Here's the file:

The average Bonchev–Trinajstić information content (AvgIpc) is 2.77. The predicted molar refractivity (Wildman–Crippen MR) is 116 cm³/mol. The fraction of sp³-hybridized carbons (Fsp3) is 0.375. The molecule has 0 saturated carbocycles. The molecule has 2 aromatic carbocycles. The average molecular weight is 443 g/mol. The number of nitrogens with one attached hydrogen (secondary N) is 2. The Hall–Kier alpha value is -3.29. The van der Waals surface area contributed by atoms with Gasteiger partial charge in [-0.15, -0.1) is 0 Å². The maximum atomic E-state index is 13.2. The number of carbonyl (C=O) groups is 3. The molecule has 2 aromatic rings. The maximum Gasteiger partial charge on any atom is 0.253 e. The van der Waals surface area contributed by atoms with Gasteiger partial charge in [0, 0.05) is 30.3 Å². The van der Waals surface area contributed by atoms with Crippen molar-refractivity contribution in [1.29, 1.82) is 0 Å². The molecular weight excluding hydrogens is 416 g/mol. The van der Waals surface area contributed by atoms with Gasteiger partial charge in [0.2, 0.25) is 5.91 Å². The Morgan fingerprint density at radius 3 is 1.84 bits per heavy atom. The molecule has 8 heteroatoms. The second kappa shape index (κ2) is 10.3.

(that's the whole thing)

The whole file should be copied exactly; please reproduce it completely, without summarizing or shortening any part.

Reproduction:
The average Bonchev–Trinajstić information content (AvgIpc) is 2.77. The predicted molar refractivity (Wildman–Crippen MR) is 116 cm³/mol. The fraction of sp³-hybridized carbons (Fsp3) is 0.375. The molecule has 0 saturated carbocycles. The molecule has 2 aromatic carbocycles. The average molecular weight is 443 g/mol. The number of nitrogens with one attached hydrogen (secondary N) is 2. The Hall–Kier alpha value is -3.29. The van der Waals surface area contributed by atoms with Gasteiger partial charge in [-0.15, -0.1) is 0 Å². The maximum atomic E-state index is 13.2. The number of carbonyl (C=O) groups is 3. The molecule has 2 aromatic rings. The maximum Gasteiger partial charge on any atom is 0.253 e. The van der Waals surface area contributed by atoms with Gasteiger partial charge in [0, 0.05) is 30.3 Å². The van der Waals surface area contributed by atoms with Crippen molar-refractivity contribution in [1.29, 1.82) is 0 Å². The molecular weight excluding hydrogens is 416 g/mol. The van der Waals surface area contributed by atoms with Gasteiger partial charge in [0.2, 0.25) is 5.91 Å². The Morgan fingerprint density at radius 3 is 1.84 bits per heavy atom. The molecule has 8 heteroatoms. The second kappa shape index (κ2) is 10.3.